Sweets and Treats

Pastries

We all remember a time when frozen yogurt was top dog in the dessert world before being unseated by the cupcake. Now that these two desserts seem to be here to stay, many a sweet tooth are searching for the new trend. We’ve been scoping out these treats too, and here is a list of the few that we think are top contenders for the next dessert fad.

The fish-shaped Japanese treat called Taiyaki is quickly swimming into the hearts of dessert fiends. Traditionally it is waffle batter fried into the shape of a fish. In the center, bakers can add their own filling, the most popular being red bean paste. This Japanese treat originated in the early twentieth century in Japan, and has recently spread to the West Coast of the United States. As of late, little Taiyaki shops have been springing up all over the place, especially in the Bay Area, where the Japanese influence on dining is strong. One such place that just opened up named itself Sweet Breams after these fish shaped desserts. Sweet Breams takes the traditional form of Taiyaki and places an original spin on it by offering unique fillings such as chocolate custard or the very popular Nutella. They also offer different forms of waffle batter, including the ever-delicious red velvet. Sweet Breams serves these little fish up in orders called “schools,” which consist of a dozen of the bite-sized pastries. They are best enjoyed melt-in-your-mouth hot, but guests can also enjoy them over vanilla ice cream. While this trend has not quite caught on in Southern California cities such as San Diego, there are stands within Japanese markets that occasionally offer these treats.

Taiyaki is not the only Japanese pastry that has been gaining fame. It is very similar to Imagawa-yaki, which are round cakes filled with red bean paste. Around the state of California, these treats can be found in Japanese markets; however, like the Taiyaki, they are beginning to be featured in dessert shops dedicated solely to them. One such shop is Fulfilled, of Los Angeles. This dessert shop highlights the traditional nature of the Imagawa-yaki with the menu option of Sweet Geisha, which features the traditional Japanese Azuki Bean, while also exploring original combinations. They feature a list of three savory Imagawa-yaki pastries, including the Green Ninja that includes spinach, feta cheese, and sundried tomatos contained inside the pancake-like patty for which the pastries are known.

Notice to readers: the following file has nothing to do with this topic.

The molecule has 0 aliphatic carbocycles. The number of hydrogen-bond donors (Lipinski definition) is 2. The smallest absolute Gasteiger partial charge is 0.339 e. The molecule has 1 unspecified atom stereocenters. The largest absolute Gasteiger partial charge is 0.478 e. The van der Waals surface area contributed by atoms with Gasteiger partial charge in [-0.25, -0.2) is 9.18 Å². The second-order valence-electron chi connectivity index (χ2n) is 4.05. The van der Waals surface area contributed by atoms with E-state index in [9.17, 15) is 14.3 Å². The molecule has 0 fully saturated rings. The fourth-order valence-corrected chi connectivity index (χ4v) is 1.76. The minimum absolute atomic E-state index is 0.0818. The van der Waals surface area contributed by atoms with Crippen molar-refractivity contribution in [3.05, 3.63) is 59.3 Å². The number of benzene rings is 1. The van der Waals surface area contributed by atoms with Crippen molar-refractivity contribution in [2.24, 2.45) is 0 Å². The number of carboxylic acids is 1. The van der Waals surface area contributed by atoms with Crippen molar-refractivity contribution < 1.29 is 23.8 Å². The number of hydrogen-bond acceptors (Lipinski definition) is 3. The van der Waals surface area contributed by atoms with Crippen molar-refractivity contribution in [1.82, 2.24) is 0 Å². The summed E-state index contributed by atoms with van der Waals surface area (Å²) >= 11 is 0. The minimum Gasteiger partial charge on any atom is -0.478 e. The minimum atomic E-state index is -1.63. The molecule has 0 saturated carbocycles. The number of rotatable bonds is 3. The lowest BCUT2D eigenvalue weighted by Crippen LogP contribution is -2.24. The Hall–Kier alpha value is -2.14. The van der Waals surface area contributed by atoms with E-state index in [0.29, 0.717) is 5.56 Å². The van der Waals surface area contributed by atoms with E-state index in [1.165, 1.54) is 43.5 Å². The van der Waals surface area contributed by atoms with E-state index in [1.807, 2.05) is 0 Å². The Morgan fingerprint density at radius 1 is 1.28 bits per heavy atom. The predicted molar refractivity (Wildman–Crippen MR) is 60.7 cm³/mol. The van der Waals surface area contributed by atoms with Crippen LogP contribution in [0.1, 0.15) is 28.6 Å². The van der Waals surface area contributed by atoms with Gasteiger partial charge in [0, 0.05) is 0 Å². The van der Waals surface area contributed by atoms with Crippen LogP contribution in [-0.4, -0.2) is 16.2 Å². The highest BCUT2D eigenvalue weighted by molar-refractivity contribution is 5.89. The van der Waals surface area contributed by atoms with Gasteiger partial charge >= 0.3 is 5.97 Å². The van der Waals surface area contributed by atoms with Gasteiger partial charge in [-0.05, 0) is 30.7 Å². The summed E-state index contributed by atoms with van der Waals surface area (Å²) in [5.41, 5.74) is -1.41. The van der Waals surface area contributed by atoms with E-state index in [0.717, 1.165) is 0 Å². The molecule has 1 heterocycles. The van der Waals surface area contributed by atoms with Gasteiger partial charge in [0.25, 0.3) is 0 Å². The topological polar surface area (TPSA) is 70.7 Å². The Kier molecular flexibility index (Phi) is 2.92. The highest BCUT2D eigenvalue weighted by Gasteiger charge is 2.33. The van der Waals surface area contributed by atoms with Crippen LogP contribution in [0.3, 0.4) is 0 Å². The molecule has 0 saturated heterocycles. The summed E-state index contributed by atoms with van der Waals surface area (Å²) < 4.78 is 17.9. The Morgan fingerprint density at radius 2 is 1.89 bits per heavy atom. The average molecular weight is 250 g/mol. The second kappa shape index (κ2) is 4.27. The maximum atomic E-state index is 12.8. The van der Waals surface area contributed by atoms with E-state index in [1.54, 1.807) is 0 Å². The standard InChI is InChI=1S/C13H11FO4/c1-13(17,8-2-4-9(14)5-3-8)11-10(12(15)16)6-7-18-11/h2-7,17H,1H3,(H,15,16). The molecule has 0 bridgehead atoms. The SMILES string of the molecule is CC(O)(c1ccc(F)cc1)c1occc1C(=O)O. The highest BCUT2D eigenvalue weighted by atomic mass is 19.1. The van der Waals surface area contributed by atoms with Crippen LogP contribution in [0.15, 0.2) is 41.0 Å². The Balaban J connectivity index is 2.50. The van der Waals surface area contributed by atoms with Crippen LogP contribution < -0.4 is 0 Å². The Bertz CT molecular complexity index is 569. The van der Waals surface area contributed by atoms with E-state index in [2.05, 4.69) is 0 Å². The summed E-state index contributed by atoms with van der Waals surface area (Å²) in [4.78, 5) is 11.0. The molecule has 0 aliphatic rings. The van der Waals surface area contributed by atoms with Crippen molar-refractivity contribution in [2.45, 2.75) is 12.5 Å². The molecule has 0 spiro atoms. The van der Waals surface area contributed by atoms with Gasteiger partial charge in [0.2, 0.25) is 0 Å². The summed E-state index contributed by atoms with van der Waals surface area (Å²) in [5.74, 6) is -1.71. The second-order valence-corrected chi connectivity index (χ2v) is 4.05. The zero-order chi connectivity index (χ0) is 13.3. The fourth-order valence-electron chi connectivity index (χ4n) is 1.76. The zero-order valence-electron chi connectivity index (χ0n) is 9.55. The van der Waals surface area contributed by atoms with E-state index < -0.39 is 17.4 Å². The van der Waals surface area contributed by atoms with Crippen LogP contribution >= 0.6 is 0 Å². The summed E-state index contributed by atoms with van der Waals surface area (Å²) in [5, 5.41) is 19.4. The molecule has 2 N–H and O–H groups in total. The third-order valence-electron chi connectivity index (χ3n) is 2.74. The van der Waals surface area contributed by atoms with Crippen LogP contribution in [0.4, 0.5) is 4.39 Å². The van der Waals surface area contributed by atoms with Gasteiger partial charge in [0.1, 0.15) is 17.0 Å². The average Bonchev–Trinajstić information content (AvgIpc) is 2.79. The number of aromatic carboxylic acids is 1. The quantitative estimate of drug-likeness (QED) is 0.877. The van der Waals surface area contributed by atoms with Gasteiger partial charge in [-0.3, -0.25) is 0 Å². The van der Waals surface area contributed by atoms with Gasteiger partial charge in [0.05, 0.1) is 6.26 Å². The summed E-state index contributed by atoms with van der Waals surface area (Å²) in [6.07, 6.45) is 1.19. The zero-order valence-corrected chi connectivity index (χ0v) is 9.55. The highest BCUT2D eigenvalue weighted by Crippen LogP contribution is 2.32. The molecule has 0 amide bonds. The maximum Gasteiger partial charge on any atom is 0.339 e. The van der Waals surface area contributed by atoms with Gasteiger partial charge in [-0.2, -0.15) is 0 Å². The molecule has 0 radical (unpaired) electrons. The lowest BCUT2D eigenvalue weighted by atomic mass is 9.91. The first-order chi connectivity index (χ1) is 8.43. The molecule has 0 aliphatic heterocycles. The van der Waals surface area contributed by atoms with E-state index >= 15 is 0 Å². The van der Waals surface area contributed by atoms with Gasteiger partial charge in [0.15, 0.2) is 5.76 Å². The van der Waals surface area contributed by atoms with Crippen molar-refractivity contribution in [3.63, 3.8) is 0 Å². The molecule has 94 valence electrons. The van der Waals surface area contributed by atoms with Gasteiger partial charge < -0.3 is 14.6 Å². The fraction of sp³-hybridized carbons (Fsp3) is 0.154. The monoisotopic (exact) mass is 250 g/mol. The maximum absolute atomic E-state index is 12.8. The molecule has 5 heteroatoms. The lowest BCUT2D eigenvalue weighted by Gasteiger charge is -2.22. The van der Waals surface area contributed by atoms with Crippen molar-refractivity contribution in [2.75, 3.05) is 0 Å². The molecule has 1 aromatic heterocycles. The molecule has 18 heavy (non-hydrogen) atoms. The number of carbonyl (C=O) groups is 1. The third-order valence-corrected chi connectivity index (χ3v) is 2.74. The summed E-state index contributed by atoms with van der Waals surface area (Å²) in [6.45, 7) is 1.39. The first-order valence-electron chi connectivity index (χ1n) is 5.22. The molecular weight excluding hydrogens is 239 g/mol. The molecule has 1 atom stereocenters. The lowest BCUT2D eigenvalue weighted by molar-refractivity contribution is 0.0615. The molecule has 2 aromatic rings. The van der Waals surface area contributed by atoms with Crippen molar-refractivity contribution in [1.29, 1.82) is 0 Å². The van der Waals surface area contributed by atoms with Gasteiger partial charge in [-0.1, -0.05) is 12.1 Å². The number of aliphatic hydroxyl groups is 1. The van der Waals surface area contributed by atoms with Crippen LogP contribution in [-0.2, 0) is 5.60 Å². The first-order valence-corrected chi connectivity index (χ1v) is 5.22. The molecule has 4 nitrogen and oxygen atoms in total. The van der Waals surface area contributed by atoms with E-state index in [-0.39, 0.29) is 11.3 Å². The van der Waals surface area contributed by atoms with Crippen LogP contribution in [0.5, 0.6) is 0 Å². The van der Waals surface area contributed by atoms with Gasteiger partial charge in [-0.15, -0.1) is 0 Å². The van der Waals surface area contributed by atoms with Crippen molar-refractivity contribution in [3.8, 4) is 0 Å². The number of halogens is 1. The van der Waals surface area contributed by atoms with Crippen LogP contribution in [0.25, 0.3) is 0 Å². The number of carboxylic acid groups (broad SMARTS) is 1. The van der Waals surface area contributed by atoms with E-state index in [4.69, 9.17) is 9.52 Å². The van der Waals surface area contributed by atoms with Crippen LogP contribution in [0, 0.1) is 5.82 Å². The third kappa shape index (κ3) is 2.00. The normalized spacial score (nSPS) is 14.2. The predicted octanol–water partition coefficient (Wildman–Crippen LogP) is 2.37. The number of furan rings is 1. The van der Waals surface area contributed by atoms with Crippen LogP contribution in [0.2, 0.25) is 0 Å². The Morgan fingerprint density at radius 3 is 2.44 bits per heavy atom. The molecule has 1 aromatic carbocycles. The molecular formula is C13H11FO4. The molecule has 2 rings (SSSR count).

The Whoopie Pie is not inspired by another culture, but has instead made its way to our neck of the woods from just across the continent. It is rumored to be a creation of Amish ancestors on the East Coast. Recently, the Whoopie Pie has been featured in cafes and bakeries all over the country, and even on restaurant dessert menus—such as that of The Prado in San Diego. Like the Taiyaki, this pastry can also be found in specialty shops that serve only Whoopie Pies. This “pie” is a cross between a sandwich, a cookie, and a cake, with two round cookie shaped pieces of a cake-like substance sandwiched around a frosty filling. There are several varieties of the Whoopie Pie, including some featuring chocolate and red velvet as two flavors for the cake-like substance.

Perhaps the most popular contender for the cupcake fad is the macaroon. These small pastries are a cross between a very small cake and a cookie, and are gaining popularity in the dessert sector. They are typically made with coconut in the United States, but many have begun to tweak this traditional recipe and add their spin on it. These bite-sized pastries can be found in cafes and bakeries, such as The French Gourmet of San Diego, but there are an increasing number of recipes available if dessert junkies are in the mood to bake their own sweets.

Although the cupcake and frozen yogurt parlors aren’t going anywhere anytime soon, there are plenty of sweet treats ready to take their place as the dessert of the hour. Will these desserts withstand the title of trend, or will they crumble after their fifteen minutes of fame is up? Only time will tell.

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